EGU General Assembly 2020
© Author(s) 2020. This work is distributed under
the Creative Commons Attribution 4.0 License.

Sensitivity Analysis of Hyporheic Exchange to Small Scale Changes In Gravel-Sand Flumebed Using A Coupled Groundwater-Surface Water Model

Md Abdullah Al Mehedi, Nora Reichert, and Frank Molkenthin
Md Abdullah Al Mehedi et al.
  • BTU Cottbus-Senftenberg, Platz der Deutschen Einheit 1, Cottbus 03046, Germany (

Distribution of the hyporheic streamlines and residence time (HRT) is a crucial factor under streambed to understand the transport phenomena of environmental toxins, sediment metabolic rates in fluvial ecology as well as hydrological water budget. To quantify HRT, both the laboratory and numerical approach could serve as discerning tools. However, due to high heterogeneity in natural streambed sediment and topography, an efficient numerical model setup can prove to be pragmatic in comparison to tedious laboratory experiments for tracing streamlines. Moreover, repeatability of results, high amount of variation in the laboratory flumebed setup, greater insight into the 3D flow system and investigation possibilities with regard to individual streamlines or particular areas of HRT distribution cannot be well executed in laboratory. On the other hand, an automated generation of hyporheic streamlines with a range of various flumebed setups could propel a better understanding of the process and behavior of hyporheic streamlines and HRT distribution. Therefore, a robust numerical method could bestow to trace a large number of particles from various seeding locations at the flumebed. All of these facts enforce the necessity of numerical modeling of flume experiments to perceive the hyporheic exchange mechanisms at fieldwork and research, which are difficult to segregate under natural in-stream conditions. Keeping these issues in mind, we developed an automated numerical  method for quantifying the hyporheic exchange, where the surface water modeling software, HEC-RAS 5.0.5 and the subsurface flow and reactive transport code, MIN3P are coupled. A channel segment with a longitudinal dimension of 1 m and water surface elevation of 0.02 m is used for generating the hydraulic head distribution over the flumebed. A groundwater model domain of the dimensions of x:y:z = 1m:0.1m:0.1m is considered for the investigation of hyporheic exchange. A simple code for computing streamlines based on 4th order Runge-Kutta technique with the adaptive time integration method is developed using Matlab. Sensitivity analysis of streamline distribution and HRT to small scale changes (e.g. changes in dimension, distribution, and shape of the flumebed material) was performed, assuming a sand-gravel material mix. Various geometric shapes of gravel pieces (e.g. triangle, rectangle, trapezoid, and sphere) were used to vary the elevation of flumebed on a 1 mm scale. The results of the automated process show that the size, shape and distribution of trapezoidal gravel and sand portion in the streambed have a significant impact over hyporheic streamlines and HRT. High number and length of streamlines thus high HRT are found in case of the higher length of ridges created by the elevated portion of gravel pieces. In case of the increase of the length of gravel pieces along the longitudinal direction of flumebed, the length of streamlines and HRT decrease whereas the number of streamlines increase. Small scale hyporheic exchanges are found in case of increasing length of gravel pieces. Similar outcomes are also found for triangular and spherical gravel pieces. Both the number and length of streamlines are significantly reduced in case of the high number of gravel and sand portion on the streambed.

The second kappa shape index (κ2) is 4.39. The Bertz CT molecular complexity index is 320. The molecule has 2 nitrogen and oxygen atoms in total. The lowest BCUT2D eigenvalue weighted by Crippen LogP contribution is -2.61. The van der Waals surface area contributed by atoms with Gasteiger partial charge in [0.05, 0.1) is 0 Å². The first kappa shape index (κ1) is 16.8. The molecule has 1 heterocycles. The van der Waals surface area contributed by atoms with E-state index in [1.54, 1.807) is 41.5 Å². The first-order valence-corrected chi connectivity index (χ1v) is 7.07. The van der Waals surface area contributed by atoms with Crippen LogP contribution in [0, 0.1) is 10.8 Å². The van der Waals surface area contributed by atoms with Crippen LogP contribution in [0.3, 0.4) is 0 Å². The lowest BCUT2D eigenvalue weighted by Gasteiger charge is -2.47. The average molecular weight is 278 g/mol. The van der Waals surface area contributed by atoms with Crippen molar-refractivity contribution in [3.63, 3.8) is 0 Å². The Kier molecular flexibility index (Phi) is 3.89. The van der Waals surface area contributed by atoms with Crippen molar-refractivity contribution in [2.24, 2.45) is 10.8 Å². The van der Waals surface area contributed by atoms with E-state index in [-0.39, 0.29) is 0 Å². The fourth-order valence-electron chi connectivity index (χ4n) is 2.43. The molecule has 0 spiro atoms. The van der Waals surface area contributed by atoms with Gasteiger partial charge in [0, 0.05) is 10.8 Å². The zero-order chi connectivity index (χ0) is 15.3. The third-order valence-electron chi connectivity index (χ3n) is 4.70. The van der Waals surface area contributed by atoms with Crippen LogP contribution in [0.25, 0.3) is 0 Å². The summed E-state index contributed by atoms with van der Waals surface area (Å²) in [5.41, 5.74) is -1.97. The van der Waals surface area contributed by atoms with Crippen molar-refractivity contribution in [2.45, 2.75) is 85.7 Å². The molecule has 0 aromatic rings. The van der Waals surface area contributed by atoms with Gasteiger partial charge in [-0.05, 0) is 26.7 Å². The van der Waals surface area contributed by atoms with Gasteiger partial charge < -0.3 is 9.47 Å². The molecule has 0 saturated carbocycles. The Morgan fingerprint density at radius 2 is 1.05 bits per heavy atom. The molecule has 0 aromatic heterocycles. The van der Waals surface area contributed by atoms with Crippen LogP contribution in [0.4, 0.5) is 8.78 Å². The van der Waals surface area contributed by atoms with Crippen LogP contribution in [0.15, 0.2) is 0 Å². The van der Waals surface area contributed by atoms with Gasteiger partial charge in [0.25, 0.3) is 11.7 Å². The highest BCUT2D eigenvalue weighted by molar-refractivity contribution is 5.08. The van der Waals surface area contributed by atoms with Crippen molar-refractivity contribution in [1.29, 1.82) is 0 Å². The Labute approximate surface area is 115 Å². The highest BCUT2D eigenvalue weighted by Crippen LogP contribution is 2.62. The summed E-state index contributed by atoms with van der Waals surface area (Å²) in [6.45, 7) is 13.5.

How to cite: Mehedi, M. A. A., Reichert, N., and Molkenthin, F.: Sensitivity Analysis of Hyporheic Exchange to Small Scale Changes In Gravel-Sand Flumebed Using A Coupled Groundwater-Surface Water Model, EGU General Assembly 2020, Online, 4–8 May 2020, EGU2020-20319,, 2020


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